A screen shot of the Junta de Andalucia website showing Spanish designated shellfish fisheries near Gibraltar in red and green. None of them overlap into British Gibraltar territorial waters. The artificial reef at the heart of the current dispute with Spain is outside the nearest fishery, known in Spanish as a ‘caladero’. Under Spanish law, commercial fishing can only be conducted in such areas.
Maps freely available on the Junta de Andalucia’s official website show that shellfish fisheries designated by Spain in the Bay of Gibraltar clearly respect the boundaries of British Gibraltar territorial waters.
The fisheries, known as ‘caladeros’ in Spanish, are the only zones where Spain allows commercial fishing but stop clear of British waters.
The revelation will cast doubt on Spain’s claim that it is acting to protect the interests of Spanish fishermen in the current dispute.
When the Gibraltar Government created an artificial reef off the runway a fortnight ago, Spain complained that the 70 concrete blocks had destroyed a traditional Spanish shellfish fishing ground.
But although at least one Spanish trawler routinely raked the area for clams, the site of the reef in British waters is well outside the nearest fishery designated by the Junta de Andalucia.
Gibraltar and the UK have maintained throughout that Spanish actions at the border and in other spheres are motivated less by fishing than by politics and the underlying sovereignty claim.
Raking the seabed for shellfish in British waters is illegal under Gibraltar’s nature protection laws.
The maps on the Junta website show that the nearest designated Spanish shellfish fishery ends north of the port of La Linea breakwater.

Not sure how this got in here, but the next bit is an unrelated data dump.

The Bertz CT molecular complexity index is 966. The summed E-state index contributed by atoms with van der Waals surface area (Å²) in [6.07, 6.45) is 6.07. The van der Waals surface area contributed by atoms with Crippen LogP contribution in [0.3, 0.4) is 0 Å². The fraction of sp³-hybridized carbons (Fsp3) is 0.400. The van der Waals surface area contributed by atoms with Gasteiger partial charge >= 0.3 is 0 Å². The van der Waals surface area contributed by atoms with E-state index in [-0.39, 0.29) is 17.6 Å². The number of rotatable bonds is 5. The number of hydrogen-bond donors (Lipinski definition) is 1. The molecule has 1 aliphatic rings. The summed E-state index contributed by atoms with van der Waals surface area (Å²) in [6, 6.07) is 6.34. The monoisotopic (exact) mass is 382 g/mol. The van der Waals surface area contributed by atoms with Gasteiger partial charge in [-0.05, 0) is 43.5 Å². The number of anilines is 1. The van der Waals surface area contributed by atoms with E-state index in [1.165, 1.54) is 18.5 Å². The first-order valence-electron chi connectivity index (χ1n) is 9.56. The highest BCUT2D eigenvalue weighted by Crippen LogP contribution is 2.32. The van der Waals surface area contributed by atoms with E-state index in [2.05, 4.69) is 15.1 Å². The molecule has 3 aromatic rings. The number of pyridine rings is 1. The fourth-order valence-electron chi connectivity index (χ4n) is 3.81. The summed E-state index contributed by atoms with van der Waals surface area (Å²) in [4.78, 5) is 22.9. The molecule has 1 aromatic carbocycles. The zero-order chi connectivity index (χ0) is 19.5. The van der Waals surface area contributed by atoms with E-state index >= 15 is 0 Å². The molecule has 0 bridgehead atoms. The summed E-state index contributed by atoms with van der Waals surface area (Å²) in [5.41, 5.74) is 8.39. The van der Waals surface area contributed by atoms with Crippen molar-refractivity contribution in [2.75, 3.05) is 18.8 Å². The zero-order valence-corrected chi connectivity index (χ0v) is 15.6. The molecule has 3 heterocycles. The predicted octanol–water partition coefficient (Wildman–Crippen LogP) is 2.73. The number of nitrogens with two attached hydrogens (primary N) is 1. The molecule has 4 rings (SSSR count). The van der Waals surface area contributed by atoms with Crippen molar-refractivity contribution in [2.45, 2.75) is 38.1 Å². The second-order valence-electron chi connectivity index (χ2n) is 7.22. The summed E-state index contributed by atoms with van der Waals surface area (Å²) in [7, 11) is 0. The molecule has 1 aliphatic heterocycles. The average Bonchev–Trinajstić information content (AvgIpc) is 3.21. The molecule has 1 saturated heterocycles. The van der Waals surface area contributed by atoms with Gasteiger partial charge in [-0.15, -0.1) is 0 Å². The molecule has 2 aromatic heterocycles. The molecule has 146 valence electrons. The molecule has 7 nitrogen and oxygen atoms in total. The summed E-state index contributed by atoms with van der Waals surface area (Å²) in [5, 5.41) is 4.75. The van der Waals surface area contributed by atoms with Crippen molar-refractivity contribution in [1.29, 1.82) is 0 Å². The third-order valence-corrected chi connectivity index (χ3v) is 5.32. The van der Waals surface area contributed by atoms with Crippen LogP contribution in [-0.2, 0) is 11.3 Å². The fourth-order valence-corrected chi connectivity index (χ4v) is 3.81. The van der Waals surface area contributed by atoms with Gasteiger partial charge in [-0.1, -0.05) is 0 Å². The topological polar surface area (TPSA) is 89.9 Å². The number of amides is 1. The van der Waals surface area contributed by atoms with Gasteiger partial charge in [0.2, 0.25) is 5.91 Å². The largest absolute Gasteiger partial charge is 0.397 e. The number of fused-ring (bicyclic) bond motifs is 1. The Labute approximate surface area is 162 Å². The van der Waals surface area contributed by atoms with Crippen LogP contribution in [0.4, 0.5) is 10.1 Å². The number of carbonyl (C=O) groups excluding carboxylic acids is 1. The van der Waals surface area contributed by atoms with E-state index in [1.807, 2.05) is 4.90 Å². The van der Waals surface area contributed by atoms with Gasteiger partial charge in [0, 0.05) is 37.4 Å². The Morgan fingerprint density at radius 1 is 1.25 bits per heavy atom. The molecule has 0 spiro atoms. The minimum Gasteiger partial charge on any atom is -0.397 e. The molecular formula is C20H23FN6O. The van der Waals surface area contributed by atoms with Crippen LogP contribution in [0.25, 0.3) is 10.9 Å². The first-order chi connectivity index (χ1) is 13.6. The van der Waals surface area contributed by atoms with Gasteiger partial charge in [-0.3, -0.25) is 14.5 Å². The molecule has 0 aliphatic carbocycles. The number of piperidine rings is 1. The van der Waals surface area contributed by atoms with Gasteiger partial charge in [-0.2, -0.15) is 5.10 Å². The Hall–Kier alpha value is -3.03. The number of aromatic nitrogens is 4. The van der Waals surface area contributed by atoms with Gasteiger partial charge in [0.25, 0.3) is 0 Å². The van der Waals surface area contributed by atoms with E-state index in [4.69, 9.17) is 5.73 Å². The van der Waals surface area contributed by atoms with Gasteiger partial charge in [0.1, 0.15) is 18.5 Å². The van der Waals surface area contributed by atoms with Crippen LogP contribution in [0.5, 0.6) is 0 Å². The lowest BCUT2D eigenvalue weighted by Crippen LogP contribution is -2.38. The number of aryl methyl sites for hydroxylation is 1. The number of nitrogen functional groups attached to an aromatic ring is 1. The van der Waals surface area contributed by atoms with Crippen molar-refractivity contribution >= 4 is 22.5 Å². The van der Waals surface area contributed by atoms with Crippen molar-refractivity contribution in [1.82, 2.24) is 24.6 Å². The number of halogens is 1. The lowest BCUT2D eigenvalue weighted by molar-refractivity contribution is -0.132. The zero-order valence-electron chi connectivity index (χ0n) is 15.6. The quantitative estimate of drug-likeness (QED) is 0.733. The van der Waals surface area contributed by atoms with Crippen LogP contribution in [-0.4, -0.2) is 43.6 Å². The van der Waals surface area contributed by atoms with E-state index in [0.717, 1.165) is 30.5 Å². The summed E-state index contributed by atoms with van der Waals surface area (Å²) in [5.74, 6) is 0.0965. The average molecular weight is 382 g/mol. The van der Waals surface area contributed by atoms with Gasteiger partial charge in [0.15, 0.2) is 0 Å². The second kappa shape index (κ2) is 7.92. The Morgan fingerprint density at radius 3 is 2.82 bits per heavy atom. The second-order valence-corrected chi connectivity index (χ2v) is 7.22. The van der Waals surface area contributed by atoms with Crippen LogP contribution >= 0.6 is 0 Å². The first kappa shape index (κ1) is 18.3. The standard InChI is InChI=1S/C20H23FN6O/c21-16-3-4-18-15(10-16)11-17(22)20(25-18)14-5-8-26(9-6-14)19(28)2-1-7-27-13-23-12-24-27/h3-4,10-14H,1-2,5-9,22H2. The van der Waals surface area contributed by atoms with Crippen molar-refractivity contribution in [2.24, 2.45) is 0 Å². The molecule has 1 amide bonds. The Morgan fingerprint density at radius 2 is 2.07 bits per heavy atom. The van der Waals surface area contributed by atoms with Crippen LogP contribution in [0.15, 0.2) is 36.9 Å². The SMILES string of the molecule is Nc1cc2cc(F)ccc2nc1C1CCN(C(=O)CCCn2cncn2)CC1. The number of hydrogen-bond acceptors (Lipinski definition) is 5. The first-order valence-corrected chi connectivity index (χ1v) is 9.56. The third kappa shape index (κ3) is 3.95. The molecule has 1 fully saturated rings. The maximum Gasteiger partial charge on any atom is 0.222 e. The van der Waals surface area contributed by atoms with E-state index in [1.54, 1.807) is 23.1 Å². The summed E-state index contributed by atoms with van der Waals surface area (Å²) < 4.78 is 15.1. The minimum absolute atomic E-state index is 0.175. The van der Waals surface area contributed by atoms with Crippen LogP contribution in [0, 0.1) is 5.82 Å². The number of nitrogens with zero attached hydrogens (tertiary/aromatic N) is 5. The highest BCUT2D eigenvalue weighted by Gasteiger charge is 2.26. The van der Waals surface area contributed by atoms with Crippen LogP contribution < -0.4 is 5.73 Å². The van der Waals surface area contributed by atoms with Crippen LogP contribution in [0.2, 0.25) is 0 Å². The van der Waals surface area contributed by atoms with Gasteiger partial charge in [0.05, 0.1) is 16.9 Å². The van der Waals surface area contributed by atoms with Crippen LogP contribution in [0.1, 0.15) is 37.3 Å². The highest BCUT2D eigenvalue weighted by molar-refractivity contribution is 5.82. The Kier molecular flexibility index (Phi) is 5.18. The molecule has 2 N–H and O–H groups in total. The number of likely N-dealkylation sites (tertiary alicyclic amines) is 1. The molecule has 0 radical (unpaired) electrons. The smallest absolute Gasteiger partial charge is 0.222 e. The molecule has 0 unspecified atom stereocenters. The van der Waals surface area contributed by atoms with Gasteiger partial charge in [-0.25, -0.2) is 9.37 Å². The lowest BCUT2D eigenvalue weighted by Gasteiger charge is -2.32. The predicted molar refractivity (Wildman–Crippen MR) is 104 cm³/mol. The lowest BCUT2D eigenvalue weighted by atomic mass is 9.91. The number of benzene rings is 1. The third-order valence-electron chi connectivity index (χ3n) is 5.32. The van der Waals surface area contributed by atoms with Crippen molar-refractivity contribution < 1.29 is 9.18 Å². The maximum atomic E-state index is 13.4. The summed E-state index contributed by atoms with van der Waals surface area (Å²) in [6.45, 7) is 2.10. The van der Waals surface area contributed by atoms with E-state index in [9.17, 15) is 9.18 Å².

By contrast, the Gibraltar reef is inside British waters south of that same breakwater.
Spain does not recognise British jurisdiction of that area of sea but even so has not designated the site of the reef for commercial fishing.
Under Spanish law, fishing is only allowed within designated ‘caladeros’. That means that even if this was a stretch of Spanish sea, commercial fishing would not be allowed there.
In fact the nearest designated Spanish fishery in the Bay of Gibraltar, known by the Junta as Bahía de Algeciras II, ends on the northern boundary of the area of sea claimed by Britain.
The same is true on the east side of the Rock, where the shellfish fisheries designated by Spain end north of the runway on the edge of British waters.
In other words, irrespective of jurisdiction, there are no designated Spanish shellfish fisheries in British Gibraltar territorial waters.
That means that Spanish fisherman cannot legally rake for clams in these waters, whether under Gibraltar law – which applies – or Spanish law, which does not.
Yesterday a senior Spanish diplomat insisted that the current dispute would not end until the artificial reef was removed from waters off Gibraltar.
Ignacio Ibañez, director general for foreign affairs at the Ministry for Foreign Affairs, made the claim even as he denied that the tight border controls were retaliation for the reef.
“On the fisheries it’s very clear, you have to take out these blocks from the sea,” he told the BBC in an interview.
“Our request is not going to the Gibraltarian authorities, our request is going to the UK…”
Gibraltar has insisted from the outset that the reef was built for environmental reasons to regenerate an area of the seabed off the runway and Western Beach.
But this argument holds little sway with Spain, as Sr Ibañez made clear yesterday.
He said the area in question had been designated by both Britain and Spain as a designated EU nature protection site and that any activity in such an area required prior study and consultation.
“To build an artificial reef in an area where fishing is happening makes no sense,” he said.
“You create artificial reefs where you don’t have fish. You don’t create artificial reefs where fish are there and fishing activity is happening.”
by Brian Reyes - 15 August 2013